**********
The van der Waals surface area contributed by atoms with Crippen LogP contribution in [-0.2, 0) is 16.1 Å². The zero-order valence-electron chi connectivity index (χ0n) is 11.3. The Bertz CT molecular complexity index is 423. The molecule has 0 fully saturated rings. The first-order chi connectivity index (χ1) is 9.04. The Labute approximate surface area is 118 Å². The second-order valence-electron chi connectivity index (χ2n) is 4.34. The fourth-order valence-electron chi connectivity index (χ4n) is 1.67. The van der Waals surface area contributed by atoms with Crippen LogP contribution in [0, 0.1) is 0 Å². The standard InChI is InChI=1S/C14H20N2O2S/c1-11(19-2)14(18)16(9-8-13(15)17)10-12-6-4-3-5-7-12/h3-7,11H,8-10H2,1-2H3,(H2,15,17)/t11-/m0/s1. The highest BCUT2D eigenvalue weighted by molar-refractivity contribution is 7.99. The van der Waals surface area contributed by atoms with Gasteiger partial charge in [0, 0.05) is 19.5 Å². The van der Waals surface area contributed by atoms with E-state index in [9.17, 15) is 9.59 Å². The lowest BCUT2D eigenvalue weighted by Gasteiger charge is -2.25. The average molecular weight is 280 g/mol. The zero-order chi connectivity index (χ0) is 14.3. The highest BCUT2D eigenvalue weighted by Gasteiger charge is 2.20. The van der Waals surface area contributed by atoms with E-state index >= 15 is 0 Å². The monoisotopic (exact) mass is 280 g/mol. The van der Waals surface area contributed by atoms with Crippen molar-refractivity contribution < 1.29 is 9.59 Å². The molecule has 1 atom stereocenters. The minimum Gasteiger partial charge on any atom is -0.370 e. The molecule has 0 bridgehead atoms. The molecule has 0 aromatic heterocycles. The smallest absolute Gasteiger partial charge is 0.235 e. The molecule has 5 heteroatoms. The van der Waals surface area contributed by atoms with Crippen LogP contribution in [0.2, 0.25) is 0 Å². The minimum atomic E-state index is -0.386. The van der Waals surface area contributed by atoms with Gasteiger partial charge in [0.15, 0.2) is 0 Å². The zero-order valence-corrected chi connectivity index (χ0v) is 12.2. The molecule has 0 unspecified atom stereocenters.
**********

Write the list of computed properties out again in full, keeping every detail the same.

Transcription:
The van der Waals surface area contributed by atoms with Crippen LogP contribution in [-0.2, 0) is 16.1 Å². The zero-order valence-electron chi connectivity index (χ0n) is 11.3. The Bertz CT molecular complexity index is 423. The molecule has 0 fully saturated rings. The first-order chi connectivity index (χ1) is 9.04. The Labute approximate surface area is 118 Å². The second-order valence-electron chi connectivity index (χ2n) is 4.34. The fourth-order valence-electron chi connectivity index (χ4n) is 1.67. The van der Waals surface area contributed by atoms with Crippen LogP contribution in [0, 0.1) is 0 Å². The standard InChI is InChI=1S/C14H20N2O2S/c1-11(19-2)14(18)16(9-8-13(15)17)10-12-6-4-3-5-7-12/h3-7,11H,8-10H2,1-2H3,(H2,15,17)/t11-/m0/s1. The highest BCUT2D eigenvalue weighted by molar-refractivity contribution is 7.99. The van der Waals surface area contributed by atoms with Gasteiger partial charge in [0, 0.05) is 19.5 Å². The van der Waals surface area contributed by atoms with E-state index in [9.17, 15) is 9.59 Å². The lowest BCUT2D eigenvalue weighted by Gasteiger charge is -2.25. The average molecular weight is 280 g/mol. The zero-order chi connectivity index (χ0) is 14.3. The highest BCUT2D eigenvalue weighted by Gasteiger charge is 2.20. The van der Waals surface area contributed by atoms with E-state index >= 15 is 0 Å². The monoisotopic (exact) mass is 280 g/mol. The van der Waals surface area contributed by atoms with Crippen molar-refractivity contribution < 1.29 is 9.59 Å². The molecule has 1 atom stereocenters. The minimum Gasteiger partial charge on any atom is -0.370 e. The molecule has 0 bridgehead atoms. The molecule has 0 aromatic heterocycles. The smallest absolute Gasteiger partial charge is 0.235 e. The molecule has 5 heteroatoms. The van der Waals surface area contributed by atoms with Crippen LogP contribution in [0.2, 0.25) is 0 Å². The minimum atomic E-state index is -0.386. The van der Waals surface area contributed by atoms with Gasteiger partial charge in [0.15, 0.2) is 0 Å². The zero-order valence-corrected chi connectivity index (χ0v) is 12.2. The molecule has 0 unspecified atom stereocenters.